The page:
Wednesday, December 14, 2011

For inspiring photographers, Jeremy's going to walk you through it

Image and video hosting by TinyPic

There’s not a day that goes by that someone doesn’t ask me what type of camera I use. Or what lenses I use. Honestly it depends on the situation. It depends on the look I’m going for, or how much available light I’ll have. I have about 6 lenses and a couple of camera bodies, but I really only use a few of the lenses and one camera body because of the disparity in quality. It’s a personal preference, the average person probably wouldn’t see the difference in quality, especially in photos viewed online. But since some of my shots are printed relatively large scale I opt for the camera with a bigger and better sensor, and the lenses with the better glass. So for everyone that’s been wondering, here’s the goods. (I’m not going to go into specs since you can find those on the Canon website. I will however describe when and why I would use each of these items. I’ve also included the retail price of each item. I’m sure you can find it for cheaper on eBay, I just don’t personally trust my electronics to 3rd party salesmen.)

1. Canon 5D Mark II Body only (no lens): $2300

The 5D Mark II has a HUGE sensor which means the clarity on the images it takes is second to none. The 24-105mm lens they try to make you buy with it, is cool if you’ll be shooting a lot of daytime events. For low light the f4.0-f5.6 just won’t cut it. So, save yourself $500 and get the body only.

2. Battery grip: $300

To be honest the battery grip is for aesthetics. It’s not necessary per se. It does help with balancing the camera for vertical shots, and it does double your battery space, but do you NEED it? No. Your pictures will be JUST as amazing without it. You’ll just need to change your batteries in half the time I would.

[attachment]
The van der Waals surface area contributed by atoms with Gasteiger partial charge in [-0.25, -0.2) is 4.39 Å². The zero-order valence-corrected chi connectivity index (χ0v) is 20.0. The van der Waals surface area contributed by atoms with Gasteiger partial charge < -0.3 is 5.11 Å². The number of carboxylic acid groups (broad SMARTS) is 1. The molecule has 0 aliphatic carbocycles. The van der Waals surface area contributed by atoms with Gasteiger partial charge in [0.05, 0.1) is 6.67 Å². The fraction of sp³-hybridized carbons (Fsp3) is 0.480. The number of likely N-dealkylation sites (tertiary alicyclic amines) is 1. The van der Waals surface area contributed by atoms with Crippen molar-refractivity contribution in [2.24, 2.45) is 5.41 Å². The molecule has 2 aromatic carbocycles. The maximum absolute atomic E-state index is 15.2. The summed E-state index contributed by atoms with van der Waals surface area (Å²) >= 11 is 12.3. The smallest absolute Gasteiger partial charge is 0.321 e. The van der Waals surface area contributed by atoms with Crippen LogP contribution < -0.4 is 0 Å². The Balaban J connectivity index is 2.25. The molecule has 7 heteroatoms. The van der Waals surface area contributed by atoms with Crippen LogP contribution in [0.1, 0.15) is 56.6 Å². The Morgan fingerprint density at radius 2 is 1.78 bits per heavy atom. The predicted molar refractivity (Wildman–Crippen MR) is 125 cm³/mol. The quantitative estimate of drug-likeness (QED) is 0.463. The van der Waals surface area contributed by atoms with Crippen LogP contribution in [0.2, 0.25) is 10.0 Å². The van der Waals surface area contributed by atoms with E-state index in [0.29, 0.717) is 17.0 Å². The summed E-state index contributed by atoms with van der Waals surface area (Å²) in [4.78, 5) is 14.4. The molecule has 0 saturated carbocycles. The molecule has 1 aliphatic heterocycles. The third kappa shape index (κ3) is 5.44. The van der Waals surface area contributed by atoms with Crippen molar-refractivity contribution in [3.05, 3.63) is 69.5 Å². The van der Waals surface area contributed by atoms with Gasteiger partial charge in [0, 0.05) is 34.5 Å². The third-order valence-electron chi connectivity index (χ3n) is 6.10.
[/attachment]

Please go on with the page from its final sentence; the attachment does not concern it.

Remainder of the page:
3. 50mm f1.8 lens: $150

This is by far the least expensive lens I own, and it’s the one I shoot with the most. It’s a prime lens which means it has a fixed focal length. In laymen’s terms, “it doesn’t zoom”. The f1.8 gives you AMAZING “bokeh” or depth of field. Again, in laymen’s terms, stuff in the foreground is really crisp, the stuff in the background is REALLY blurred. This is an AMAZING portrait lens. If you’re not a Canon person they have comparable lenses for Nikon and Sony at just about the same price point, and it’s a MUST HAVE. The only draw back to this lens is it takes FOREVER to autofocus sometimes. I’ve found that this typically happens in lower light scenarios so it’s not ideal for photos at concerts or parties, but I’ve made it work, so it’s not impossible. However, if you’ll be using this lens primarily for video, this will probably be the only lens you’ll need to buy. This thing is AMAZING with video and the simplicity of the focus ring. It makes EVERYONE feel like Scorsese.

4. 100mm f2.8 Macro lens: $650

This lens is pretty cool because since it’s a macro it requires less space to focus, making it a perfect detail shot lens. This too is a prime lens. I use it for our product shots where I want a very small portion of the image to be in focus. The glass on this lens is amazing, so the images are REALLY crisp. I’ve used this lens to shoot insects, to plants, to hats, dew on a flower. It’s captured everything with pristine clarity. It also makes a great portrait lens with a little practice.

5. 16-35mm f2.8 Wide Angle: $1600

This is THE concert lens. The wide angle on this lens only works on camera bodies with a full frame such as the 5D. You can still use this lens on a smaller cropped sensor like the T1i or T2i, but you won’t get the full effect that you’ll get on the 5D or 7D. This lens at times feels like a fish-eye. The drawback to this lens is, when zoomed all the way out, anything on the left and right edges will be distorted. You can get some really cool effects with this lens, but it’s not the most flattering portrait lens. This lens will make anyone on the edges look 100lbs more than what they really weigh, and if you turn the lens vertical, the figure’s head will stretch in the most grotesque of ways. Unsightly. The red line around the end of the lens means it’s a L series lens. Pro model. EXPENSIVE.

6. 64GB Compact Flash 400x: $180

then maybe you can shoot like this

Image and video hosting by TinyPic
Of course, Jeremy took this

No comments:

Post a Comment